Wednesday, March 21, 2012
Most days, Ben Lott runs around the perimeter of his apartment complex and into nearby neighborhoods working on getting into shape. Ever since his friend Scott Livingston encouraged him to enter the Warrior Dash in mid-February, he has been training.
"At first, I was in bad shape, and it took me a while to start to get into shape," Lott says. "I would start running and have to stop and start walking, but now I am running anywhere between a half mile to a mile every time I go running."
"It helps I got better running shoes as well," Lott adds. He also hopes working out with Tony Horton's "P90X" DVD will help him, too.
Lott, 25, is an engineer who is originally from Wiggins, but was living in Richland when he started working for Siemens USA in Jackson. Livingston and a group of co-workers decided to run in the Warrior Dash in April and invited several co-workers to join.
Lisa Parker, Lott's girlfriend, is also running in the event. Lott says that she is in much better shape than he is. She ran a half-marathon a couple of weeks ago.
On April 21, Lott and other modern-day "warriors" will descend on Jackson to compete in the first Warrior Dash held in Mississippi. The Warrior Dash is a race slightly longer than a 5K—3.40 miles—over natural terrain with 12 grueling obstacles.
Starting at 8 a.m. the first wave of contestants will begin the race at Mississippi Off-road Adventures (118 Elton Road, 601-927-7957), and waves will continue in 30-minute intervals until all the contestants have run.
The Warrior Dash began in 2009 with the first race run in Joliet, Ill., national Media Relations Director Alex Yount said. That first race sold out at 2,000 participants.
Yount said the event made big strides in 2010 by adding 10 races in as many different U.S. states with 120,000 participants. Worldwide, 2011 saw 32 events with 650,000 participants. 2012 should see a million warriors.
Asked to describe the Warrior Dash, Yount said, "It will be the craziest day of your freaking life."
On paper, the Warrior Dash looks like it will live up to his description. The obstacles look like something you would see on an episode of "Survivor," but they're squeezed into a one-day race instead of 39 days.
Every event features different obstacles, but two are standard at every Warrior Dash: The Warrior Roast, where participants leap over fire, is the No. 12 on the Jackson course, and Muddy Mayhem, which consists of crawling under barbed wire through a mud pit, is No. 11. Other events include scaling walls and slogging through water, in addition to running between the obstacles.
Every obstacle has a medical station with trained staff to assist participants who might injure themselves. Yount said safety is the No. 1 priority, but most injuries sustained during the Warrior Dash are typical of those found in a marathon, such as rolled or sprained ankles. The course includes two water stations, and after finishing the race, contestants get bananas and more water.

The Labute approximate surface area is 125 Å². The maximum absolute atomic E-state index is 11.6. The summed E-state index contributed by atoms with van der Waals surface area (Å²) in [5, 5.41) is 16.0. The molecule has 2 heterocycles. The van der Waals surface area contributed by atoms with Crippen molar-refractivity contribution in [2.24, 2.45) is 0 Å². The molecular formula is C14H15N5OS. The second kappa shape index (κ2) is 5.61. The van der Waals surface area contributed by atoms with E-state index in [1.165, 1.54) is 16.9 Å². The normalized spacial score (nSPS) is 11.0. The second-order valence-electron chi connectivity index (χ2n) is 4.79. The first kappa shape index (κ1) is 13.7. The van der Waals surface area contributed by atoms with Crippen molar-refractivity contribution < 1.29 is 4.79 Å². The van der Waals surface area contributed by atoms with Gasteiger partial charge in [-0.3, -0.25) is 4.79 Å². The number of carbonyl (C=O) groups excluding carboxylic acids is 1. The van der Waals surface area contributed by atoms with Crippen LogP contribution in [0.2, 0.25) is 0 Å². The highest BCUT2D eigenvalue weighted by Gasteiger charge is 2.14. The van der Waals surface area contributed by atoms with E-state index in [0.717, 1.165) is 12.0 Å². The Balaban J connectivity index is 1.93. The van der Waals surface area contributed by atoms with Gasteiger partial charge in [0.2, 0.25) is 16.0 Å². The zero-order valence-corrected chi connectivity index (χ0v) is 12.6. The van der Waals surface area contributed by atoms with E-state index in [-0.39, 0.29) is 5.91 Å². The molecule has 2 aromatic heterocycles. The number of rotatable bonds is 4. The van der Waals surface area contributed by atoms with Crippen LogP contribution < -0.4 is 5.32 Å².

Mississippians were vocal about bringing the event to Jackson. "We received emails, calls, Facebook posts and tweets asking us to bring the Dash to Jackson," Yount said. "All the requests made us feel like Jackson would be a prefect site to add a Warrior Dash event."
Just about anyone can compete in a Warrior Dash, as long as they are at least 14 years old. Yount has seen competitors in their 80s and, he says, contestants don't have to be in world class shape. He is proud that the Warrior Dash has a 50-50 split in male and female participants.
Every warrior receives a fuzzy warrior helmet that looks like a Viking helmet with horns coming out of each side, a T-shirt, a warrior medal and, if the contestant is of proper legal age, one free beer. The top three overall finishers for male and female contestants and the top three finishers in each age division, male and female, also get an award in the form of a steel Warrior helmet.
Crazy costumes are not required but are encouraged at the Warrior Dash. The best costume will also receive a steel Warrior helmet. Another award will be given to the participant with the best beard. Spectators are encouraged to come out and root for the warriors.
Lott says he's not looking to break any course records, but says something good has come out of signing up for the event, and that's a healthy new habit. "I think I will keep training and running" he says. "I have found out it makes me happier and gives me more energy. Maybe not train as intense, but do enough to stay in shape."
For more information, visit http://www.warriordash.com. Go to the locations page for details on the Jackson course. Registration is $70, and participants can sign up to help raise money for St. Jude's Children's Research Hospital in Memphis, Tenn. On the day of the race, parking (for spectators and contestants) is $10. Outside food and drinks are not allowed. Spots are limited and available until registration closes April 9, or until all the spots fill up.